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November 2014
Issue: September 1, 2013

VFX: 'The Wolf of Wall Street'

By: Marc Loftus
NEW YORK — VFX producer/supervisor Mark Russell is currently working on The Wolf of Wall Street, an upcoming theatrical release being directed by Martin Scorsese. The film stars Leonardo DiCaprio as Jordan Belfort, who was convicted of crimes related to the stock market back in the late ‘90s.

Russell, who has worked on films that include Saving Private Ryan, Hellboy, Minority Report and Tower Heist, says that while The Wolf of Wall Street may not be perceived as a VFX-heavy film, it still contains over 400 visual effect shots. The project paired him with LA-based VFX supervisor Rob Legato, and has tapped the VFX services of numerous studios, including Method, ScanlineVFX, Crazy Horse and Lola, among others.

The feature was shot on several formats, with much of it captured on film. Nighttime footage, and some of the VFX scenes were shot at 3K using Arri’s Alexa. An Octocopter, equipped with a Canon C500, was also used to capture aerials for several effects sequences.



“A large part of my job is managing the acquisition and capture of elements we'll need down the road,” notes Russell, who traveled to Italy to shoot backgrounds for one VFX sequence in which a luxury yacht sinks. The Octocopter — a small, eight-rotor, remote control helicopter — was used to capture aerials of a house in the exclusive town of Old Brookville on Long Island — an area that would be prohibited from shooting with an actual helicopter. The footage would be used as a reference for creating a CG model of the mansion, with texture maps then applied. 

The Octocopter was also used to capture aerial footage of beach-front mansions in the Hamptons. The footage served as important establishing shot for a scene featuring a huge party. A luxurious beach house — created in CG — was placed among real high-end summer homes.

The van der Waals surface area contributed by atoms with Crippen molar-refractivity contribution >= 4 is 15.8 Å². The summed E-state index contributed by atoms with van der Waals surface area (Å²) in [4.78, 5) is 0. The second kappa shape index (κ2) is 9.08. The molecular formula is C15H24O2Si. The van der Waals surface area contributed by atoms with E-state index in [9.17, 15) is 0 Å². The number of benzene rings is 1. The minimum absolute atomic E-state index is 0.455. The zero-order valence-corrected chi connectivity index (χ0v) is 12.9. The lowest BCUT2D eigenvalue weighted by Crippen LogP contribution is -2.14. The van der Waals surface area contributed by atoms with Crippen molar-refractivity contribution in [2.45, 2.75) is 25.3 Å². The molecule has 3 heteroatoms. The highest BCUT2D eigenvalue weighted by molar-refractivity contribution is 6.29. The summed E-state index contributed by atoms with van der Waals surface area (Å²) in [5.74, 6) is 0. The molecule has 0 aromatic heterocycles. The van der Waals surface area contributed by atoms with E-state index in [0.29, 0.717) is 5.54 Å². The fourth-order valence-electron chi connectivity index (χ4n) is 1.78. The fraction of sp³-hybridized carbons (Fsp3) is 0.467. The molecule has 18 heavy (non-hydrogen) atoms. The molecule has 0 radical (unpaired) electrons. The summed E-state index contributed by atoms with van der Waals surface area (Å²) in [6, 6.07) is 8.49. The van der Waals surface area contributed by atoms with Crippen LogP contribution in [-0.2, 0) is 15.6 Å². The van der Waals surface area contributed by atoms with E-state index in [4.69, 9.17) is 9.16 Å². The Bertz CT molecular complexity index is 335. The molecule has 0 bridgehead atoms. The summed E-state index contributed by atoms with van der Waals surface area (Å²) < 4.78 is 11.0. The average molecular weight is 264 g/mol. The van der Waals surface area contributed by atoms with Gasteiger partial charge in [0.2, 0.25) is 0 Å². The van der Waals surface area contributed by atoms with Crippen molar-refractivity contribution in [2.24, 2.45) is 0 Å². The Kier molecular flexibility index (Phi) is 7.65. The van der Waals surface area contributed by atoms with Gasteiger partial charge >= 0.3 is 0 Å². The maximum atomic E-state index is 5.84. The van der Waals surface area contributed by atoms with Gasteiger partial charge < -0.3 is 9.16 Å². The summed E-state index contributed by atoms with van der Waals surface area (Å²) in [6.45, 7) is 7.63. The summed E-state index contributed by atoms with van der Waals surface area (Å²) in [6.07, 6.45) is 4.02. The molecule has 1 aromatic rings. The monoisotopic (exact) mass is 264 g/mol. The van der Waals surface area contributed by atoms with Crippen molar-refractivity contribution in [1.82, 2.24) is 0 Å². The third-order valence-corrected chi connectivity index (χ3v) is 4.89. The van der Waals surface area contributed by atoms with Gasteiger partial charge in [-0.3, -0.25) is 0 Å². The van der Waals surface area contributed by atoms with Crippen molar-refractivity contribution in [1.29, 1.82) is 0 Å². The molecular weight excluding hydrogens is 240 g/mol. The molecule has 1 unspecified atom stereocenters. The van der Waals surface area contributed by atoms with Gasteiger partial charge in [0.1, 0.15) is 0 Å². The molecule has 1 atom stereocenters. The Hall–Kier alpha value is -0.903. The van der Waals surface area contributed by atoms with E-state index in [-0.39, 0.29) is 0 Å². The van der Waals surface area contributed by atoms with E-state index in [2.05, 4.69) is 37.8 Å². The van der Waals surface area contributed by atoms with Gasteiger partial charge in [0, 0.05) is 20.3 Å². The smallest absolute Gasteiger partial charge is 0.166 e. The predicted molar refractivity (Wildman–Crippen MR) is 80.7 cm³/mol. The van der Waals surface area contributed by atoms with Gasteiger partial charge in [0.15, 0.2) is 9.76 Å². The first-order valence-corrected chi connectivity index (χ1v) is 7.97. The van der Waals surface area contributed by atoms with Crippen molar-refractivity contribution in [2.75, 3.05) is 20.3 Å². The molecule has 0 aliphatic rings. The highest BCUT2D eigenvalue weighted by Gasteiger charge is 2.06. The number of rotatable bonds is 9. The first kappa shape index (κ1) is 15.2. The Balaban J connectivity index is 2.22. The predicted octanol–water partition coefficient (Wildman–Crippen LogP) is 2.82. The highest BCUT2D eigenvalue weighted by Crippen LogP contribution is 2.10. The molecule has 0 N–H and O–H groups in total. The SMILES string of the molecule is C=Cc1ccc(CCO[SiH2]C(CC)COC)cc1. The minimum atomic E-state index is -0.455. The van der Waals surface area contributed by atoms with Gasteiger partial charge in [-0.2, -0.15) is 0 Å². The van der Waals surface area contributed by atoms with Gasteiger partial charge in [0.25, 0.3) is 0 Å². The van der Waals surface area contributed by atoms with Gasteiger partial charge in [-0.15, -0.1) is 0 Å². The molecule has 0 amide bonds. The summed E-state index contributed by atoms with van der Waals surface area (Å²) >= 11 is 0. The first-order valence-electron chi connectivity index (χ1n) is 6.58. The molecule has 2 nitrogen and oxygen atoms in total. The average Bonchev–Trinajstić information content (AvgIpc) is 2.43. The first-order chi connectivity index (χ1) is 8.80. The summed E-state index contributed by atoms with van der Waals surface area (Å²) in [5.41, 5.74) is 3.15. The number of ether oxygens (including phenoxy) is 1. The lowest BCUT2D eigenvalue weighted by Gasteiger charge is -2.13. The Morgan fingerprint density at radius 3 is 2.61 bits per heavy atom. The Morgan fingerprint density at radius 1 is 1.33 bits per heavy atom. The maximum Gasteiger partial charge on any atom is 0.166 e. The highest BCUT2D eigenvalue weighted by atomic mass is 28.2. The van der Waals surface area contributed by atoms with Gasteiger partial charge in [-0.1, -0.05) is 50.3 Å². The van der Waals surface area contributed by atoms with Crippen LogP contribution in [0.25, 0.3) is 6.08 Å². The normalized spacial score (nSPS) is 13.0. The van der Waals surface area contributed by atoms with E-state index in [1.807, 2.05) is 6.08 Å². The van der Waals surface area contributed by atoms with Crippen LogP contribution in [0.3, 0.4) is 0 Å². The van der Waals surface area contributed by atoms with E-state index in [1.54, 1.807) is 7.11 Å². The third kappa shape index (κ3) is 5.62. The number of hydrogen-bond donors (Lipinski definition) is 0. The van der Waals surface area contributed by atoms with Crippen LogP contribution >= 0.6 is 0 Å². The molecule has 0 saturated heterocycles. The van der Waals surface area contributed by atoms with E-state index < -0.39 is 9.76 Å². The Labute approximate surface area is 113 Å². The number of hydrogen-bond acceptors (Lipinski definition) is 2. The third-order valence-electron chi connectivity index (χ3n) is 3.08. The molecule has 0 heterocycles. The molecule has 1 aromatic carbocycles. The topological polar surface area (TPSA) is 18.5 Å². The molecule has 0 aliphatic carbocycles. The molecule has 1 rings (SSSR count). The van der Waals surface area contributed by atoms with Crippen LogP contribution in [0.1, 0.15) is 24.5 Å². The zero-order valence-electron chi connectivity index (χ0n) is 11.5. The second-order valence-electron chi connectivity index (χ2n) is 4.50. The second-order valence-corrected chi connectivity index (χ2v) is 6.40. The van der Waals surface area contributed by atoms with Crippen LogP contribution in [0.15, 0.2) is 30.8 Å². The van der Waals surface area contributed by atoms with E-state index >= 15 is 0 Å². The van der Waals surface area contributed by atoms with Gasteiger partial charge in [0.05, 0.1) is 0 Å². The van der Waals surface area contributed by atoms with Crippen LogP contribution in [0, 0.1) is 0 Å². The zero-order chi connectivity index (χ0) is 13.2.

“We used a Canon C500 prototype at the time,” Russell recalls of the Octocopter shots. The camera shot in 4K and was paired with a Gemini recorder. Russell, formerly a big Mac user, added HP workstations to his workflow, including an EliteBook, so that he could run Canon’s PC-based software in order to view the RAW footage on location. 



“4K RAW files could only be viewed using Canon software on a PC,” he recalls, adding that each 4K frame represented approximately 11MBs. The Octocopter’s battery would only last four to five minutes, so scenes never ran longer than that length. In addition, Russell says approximately :30 was spent getting the camera into place via remote control. As a result, much of the initial footage captured with the C500 wasn’t actually needed for the scene. Using Canon’s application, the C500’s Raw files were converted to HD DPX files for viewing on-set.

“HP workstations have become a huge part of my workflow,” he says, noting that in addition to the EliteBook, he also has a Z420 workstation at his New York office, which is set up at Deluxe on Hudson Street in Manhattan.

The Wolf of Wall Street is being produced by Red Granite Pictures and distributed by Paramount. The film is currently well into post and is expected to hit theaters later this year.